Power technology lists five of the top tweets on power in May 2022 based on data from GlobalData’ Power Influencer Platform.
The top tweets are based on total engagements (likes and retweets) received on tweets from more than 176 power experts tracked by GlobalData’s Power Influencer platform during May 2022.
The most popular tweets on power in May 2022: Top five
1. Jesse Jenkins’ tweet on US’ dependence on fossil fuels exposing it to the volatilities of energy prices
Jesse Jenkins, an assistant professor at the Princeton University, shared an article on how US’ dependence on fossil fuels is jeopardising its energy security. The oil and gas boom has made America self-sufficient, where the country is producing more oil, gas, and coal than it consumes today, the article detailed. However, Jenkins stated that such physical energy may be beneficial during conflicts disturbing global energy trade, such as the case of the Europe. However, America’s dependence on fossil fuels is exposing its economy to the uncertainties of energy prices. Prices at pumps, for instance, are at their highest levels since 2008, the article highlighted.
Jenkins believes that the Senate needs to finalise a legislation to cut energy costs, and secure the US economy against a forthcoming energy crisis, and confront the threats of climate change. The Congress should enact investments in renewable electricity, safeguard existing nuclear plants, and create new hydrogen, advanced nuclear industries and carbon capture, to become more energy secure, the article further noted. The government should also focus on helping US businesses and households to adopt electric vehicles (EVs), effective electric heating, and on increasing energy productivity across sectors, Jenkins added.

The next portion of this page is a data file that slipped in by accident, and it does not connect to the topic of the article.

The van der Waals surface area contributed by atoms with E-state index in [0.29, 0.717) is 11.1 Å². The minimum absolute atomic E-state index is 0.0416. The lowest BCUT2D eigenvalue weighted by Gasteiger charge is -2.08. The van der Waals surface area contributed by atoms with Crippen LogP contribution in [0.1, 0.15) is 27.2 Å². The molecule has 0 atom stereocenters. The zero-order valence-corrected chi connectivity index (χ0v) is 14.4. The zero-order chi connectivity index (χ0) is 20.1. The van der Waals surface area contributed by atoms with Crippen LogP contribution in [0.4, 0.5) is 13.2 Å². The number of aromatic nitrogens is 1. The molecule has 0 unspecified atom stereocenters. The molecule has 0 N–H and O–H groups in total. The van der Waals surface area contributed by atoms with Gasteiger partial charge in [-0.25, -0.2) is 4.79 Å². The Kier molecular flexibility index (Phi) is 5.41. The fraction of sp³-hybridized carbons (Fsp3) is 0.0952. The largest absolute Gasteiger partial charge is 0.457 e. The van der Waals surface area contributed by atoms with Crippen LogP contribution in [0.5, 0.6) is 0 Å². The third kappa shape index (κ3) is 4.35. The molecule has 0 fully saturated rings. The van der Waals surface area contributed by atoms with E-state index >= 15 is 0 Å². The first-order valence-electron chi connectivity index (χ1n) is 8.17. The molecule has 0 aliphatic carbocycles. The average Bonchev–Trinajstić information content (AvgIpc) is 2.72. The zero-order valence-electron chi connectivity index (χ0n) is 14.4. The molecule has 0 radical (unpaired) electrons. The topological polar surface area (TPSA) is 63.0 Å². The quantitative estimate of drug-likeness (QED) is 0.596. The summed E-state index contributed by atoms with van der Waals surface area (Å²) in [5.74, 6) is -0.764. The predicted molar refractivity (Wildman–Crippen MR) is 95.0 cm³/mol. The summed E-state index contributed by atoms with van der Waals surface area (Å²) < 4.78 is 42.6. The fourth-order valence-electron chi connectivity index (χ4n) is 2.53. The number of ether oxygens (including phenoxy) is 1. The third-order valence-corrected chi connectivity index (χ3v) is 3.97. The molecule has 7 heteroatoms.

Username: Jesse Jenkins
Twitter handle: @JesseJenkins
2. Mike Hudema’s tweet on countries entirely powered by renewable energy
Mike Hudema, a climate campaigner, shared a video on four countries, namely Iceland, Paraguay, Norway, and Costa Rica, being almost entirely powered by renewable energy. For instance, Iceland produced most of its power from geothermal energy, the video illustrated. However, its hydropower also played a huge role in generating electricity. Most of Paraguay’s power, on the other hand, came from hydroelectric projects, with the country having generated a surplus of energy in the previous years.
Meanwhile, Norway has been using hydropower to generate electricity since the late 1800s, according to the Norwegian Ministry of Petroleum and Energy. As a result, most of its energy still comes from hydropower today, the video described. However, the country is also harnessing wind power as part of its renewable energy capacity. Likewise, the video highlighted that hydropower is a major source of electricity in Costa Rica. However, geothermal and wind also contribute towards the country’s power generating capacity.
Username: Mike Hudema
Twitter handle: @MikeHudema
3. Dr. Peter H. Gleick’s tweet on global solar PV capacity breaking record installations
Dr. Peter H. Gleick, an environmental scientist, tweeted on the solar photovoltaic capacity installed capacity having reached one Terrawatt (TW) capacity in 2022. According to a report, despite an unprecedented pandemic, global solar capacity doubled in three years from 2018 to reach 1 TW in April 2022 from 100 Gigawatt (GW) in 2012, the article detailed. It is further estimated that global solar capacity will more than double to reach 2.3 TW in 2025, which is equal to twice the gross power production by France and Germany together, the article further noted.